Children's Book Review by Mia Wenjen
I was a judge for the Cybils Graphic Novels category for both middle grade and young adult and it was the YA category that was the most agonizing for me to decide how to cast my vote.
There were two outstanding entries in a field of great YA graphic novels. Templar by Jordan Mechner and illustrated by husband and wife team LeUyen Pham and Alex Puvilland and Boxers and Saints by Gene Luen Yang. Both graphic novels tackled epic historical events and used a cast of imagined characters to tell a complex and compelling story.
Boxers and Saints used an interesting approach of two books with intersecting stories to tell the different sides of The Boxer Rebellion in 1890s China. Boxers tells the story of the rebels who opposed foreign imperialism and Christianity, while Saints tells the story of the converted. His characters collide in the two books just at the point where you, as the reader, feel a connection to them and a sympathy for their point of view.
As an Asian American, I so wanted to cast my vote for Boxers and Saints! You just don't see many Asian stories in YA graphic novels! But Templar blew me away. It's magnificent.
I wasn't familiar with the Templars' story - I'm not sure how, but I just wasn't. The Knights Templar date back to the 14th century Crusades. They were a military order, endorsed by the Catholic Church, and famous as one of the most skilled fighting units of the Crusades. It was after the Crusades that their troubles start, and Jordan Mechner's book begins. The Knights Templars fall in a complicated plot involving money, politics and power; a story that still feels modern, as in "This Kind of Thing Still Happens".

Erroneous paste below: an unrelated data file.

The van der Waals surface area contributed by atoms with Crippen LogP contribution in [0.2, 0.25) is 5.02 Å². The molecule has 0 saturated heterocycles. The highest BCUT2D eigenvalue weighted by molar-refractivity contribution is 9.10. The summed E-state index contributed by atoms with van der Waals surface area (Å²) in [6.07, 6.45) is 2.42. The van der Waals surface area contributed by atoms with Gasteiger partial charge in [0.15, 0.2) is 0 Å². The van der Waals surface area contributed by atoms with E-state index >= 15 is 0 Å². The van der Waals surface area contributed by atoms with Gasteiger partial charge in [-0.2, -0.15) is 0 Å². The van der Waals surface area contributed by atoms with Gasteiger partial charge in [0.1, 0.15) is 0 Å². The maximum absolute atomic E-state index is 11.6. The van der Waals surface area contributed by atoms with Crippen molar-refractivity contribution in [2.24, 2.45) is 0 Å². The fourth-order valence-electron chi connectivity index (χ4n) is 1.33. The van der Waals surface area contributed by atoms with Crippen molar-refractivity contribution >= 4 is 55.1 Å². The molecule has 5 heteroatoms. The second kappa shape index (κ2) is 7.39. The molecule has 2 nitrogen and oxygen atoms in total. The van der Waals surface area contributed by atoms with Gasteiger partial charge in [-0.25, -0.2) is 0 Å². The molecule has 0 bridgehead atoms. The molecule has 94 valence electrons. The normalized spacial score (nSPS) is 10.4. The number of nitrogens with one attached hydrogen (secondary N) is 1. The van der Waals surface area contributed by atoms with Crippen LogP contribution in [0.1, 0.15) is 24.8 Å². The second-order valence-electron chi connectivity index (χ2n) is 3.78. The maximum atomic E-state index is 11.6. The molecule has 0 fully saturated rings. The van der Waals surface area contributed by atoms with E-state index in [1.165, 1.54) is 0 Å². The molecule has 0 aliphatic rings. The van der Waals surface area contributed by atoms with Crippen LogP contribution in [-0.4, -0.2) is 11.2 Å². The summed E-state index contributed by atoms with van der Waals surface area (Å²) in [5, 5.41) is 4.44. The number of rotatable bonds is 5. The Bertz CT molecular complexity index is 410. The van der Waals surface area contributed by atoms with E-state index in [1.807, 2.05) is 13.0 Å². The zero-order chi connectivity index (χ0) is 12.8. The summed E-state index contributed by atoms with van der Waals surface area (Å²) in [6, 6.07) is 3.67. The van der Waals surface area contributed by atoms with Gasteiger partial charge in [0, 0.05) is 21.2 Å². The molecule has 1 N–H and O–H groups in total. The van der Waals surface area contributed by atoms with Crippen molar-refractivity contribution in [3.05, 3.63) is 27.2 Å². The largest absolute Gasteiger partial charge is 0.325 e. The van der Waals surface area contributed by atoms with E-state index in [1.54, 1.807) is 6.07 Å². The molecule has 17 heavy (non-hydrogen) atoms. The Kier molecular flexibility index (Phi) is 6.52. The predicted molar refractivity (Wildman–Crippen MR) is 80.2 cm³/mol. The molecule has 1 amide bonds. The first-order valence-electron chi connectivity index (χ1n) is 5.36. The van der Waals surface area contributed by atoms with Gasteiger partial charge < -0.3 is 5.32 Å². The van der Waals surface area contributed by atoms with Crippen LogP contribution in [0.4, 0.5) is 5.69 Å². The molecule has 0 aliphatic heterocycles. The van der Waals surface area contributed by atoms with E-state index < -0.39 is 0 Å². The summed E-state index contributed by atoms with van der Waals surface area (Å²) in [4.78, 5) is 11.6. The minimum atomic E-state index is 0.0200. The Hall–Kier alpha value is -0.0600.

It's at this juncture that Jordan Mechner's story of Templar draws us in. A handful of rogue knights escape the mass roundup, torture and eventual execution of the order of the Knights Templar, and Mechner imagines their story as a small band of outlaws able to outwit King Philip IV's men in France. There's a huge fortune at stake; it's this treasure from the Holy Lands that King Philip IV desires to fund a war in Flanders.
Mechner weaves in a love story and a cloak and daggar adventure around the already compelling Templar story. Husband and wife team LeUyen Pham and Alex Puvilland bring a cinematic animation quality to the illustrations. It's not just the storyboarding that is superb, but Pham and Puvillard convey emotions in each frame using both facial expression and body language that does a lot of the heavy lifting to bring Mechner's story to life. It would not surprise me if LeUyen Pham and Alex Puvilland have feature animation experience!
There are many story threads to draw in a teen audience. There's the unrequited love story between the Templar knight hero Martin and the girl he leaves behind to battle in the crusades. She's the sister of a power player in the Templar drama and a lynchpin to the knights' successful heist of their hidden treasure. There's also the band of misfit knights; each with different motivations and not necessarily a cohesive group. The bad guys are really easy to hate; Guillaume de Nogaret the King's advisor is truly evil and King Philip IV's greed is palpable.
The Templar story has been widely and successfuly told in other genres but Mechner, Pham and Puvilland have created a version that will bring a new teen audience to this captivating period of history. I hope you get a chance to read it!